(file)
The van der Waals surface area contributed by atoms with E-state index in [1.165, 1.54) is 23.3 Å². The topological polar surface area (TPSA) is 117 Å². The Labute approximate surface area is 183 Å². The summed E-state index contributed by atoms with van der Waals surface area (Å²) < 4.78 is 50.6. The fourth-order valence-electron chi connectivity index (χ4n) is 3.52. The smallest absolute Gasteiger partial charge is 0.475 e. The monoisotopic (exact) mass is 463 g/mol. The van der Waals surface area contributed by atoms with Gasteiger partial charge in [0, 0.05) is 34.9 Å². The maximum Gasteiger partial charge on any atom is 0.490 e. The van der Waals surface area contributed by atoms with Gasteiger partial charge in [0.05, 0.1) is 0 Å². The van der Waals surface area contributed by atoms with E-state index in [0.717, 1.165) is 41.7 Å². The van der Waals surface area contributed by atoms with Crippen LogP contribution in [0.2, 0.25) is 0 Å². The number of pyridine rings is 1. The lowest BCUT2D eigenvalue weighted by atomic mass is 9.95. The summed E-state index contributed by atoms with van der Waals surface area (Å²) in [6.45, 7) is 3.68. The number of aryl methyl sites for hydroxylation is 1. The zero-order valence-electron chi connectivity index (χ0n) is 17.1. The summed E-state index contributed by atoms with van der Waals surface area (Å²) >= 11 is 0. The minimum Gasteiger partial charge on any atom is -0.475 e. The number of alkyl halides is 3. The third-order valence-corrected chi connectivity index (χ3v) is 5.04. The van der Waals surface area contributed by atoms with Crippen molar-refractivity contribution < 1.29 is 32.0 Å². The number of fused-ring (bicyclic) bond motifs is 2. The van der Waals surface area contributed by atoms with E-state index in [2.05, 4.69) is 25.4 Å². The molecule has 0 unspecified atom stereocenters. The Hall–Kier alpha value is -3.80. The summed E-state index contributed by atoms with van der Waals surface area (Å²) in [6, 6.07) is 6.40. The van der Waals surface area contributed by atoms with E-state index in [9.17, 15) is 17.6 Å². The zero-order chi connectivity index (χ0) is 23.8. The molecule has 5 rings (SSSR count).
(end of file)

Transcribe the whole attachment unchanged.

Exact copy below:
The van der Waals surface area contributed by atoms with E-state index in [1.165, 1.54) is 23.3 Å². The topological polar surface area (TPSA) is 117 Å². The Labute approximate surface area is 183 Å². The summed E-state index contributed by atoms with van der Waals surface area (Å²) < 4.78 is 50.6. The fourth-order valence-electron chi connectivity index (χ4n) is 3.52. The smallest absolute Gasteiger partial charge is 0.475 e. The monoisotopic (exact) mass is 463 g/mol. The van der Waals surface area contributed by atoms with Gasteiger partial charge in [0, 0.05) is 34.9 Å². The maximum Gasteiger partial charge on any atom is 0.490 e. The van der Waals surface area contributed by atoms with Gasteiger partial charge in [0.05, 0.1) is 0 Å². The van der Waals surface area contributed by atoms with E-state index in [0.717, 1.165) is 41.7 Å². The van der Waals surface area contributed by atoms with Crippen LogP contribution in [0.2, 0.25) is 0 Å². The number of pyridine rings is 1. The lowest BCUT2D eigenvalue weighted by atomic mass is 9.95. The summed E-state index contributed by atoms with van der Waals surface area (Å²) in [6.45, 7) is 3.68. The number of aryl methyl sites for hydroxylation is 1. The zero-order valence-electron chi connectivity index (χ0n) is 17.1. The summed E-state index contributed by atoms with van der Waals surface area (Å²) >= 11 is 0. The minimum Gasteiger partial charge on any atom is -0.475 e. The number of alkyl halides is 3. The third-order valence-corrected chi connectivity index (χ3v) is 5.04. The van der Waals surface area contributed by atoms with Crippen molar-refractivity contribution < 1.29 is 32.0 Å². The number of fused-ring (bicyclic) bond motifs is 2. The van der Waals surface area contributed by atoms with E-state index in [2.05, 4.69) is 25.4 Å². The molecule has 0 unspecified atom stereocenters. The Hall–Kier alpha value is -3.80. The summed E-state index contributed by atoms with van der Waals surface area (Å²) in [6, 6.07) is 6.40. The van der Waals surface area contributed by atoms with E-state index in [9.17, 15) is 17.6 Å². The zero-order chi connectivity index (χ0) is 23.8. The molecule has 5 rings (SSSR count).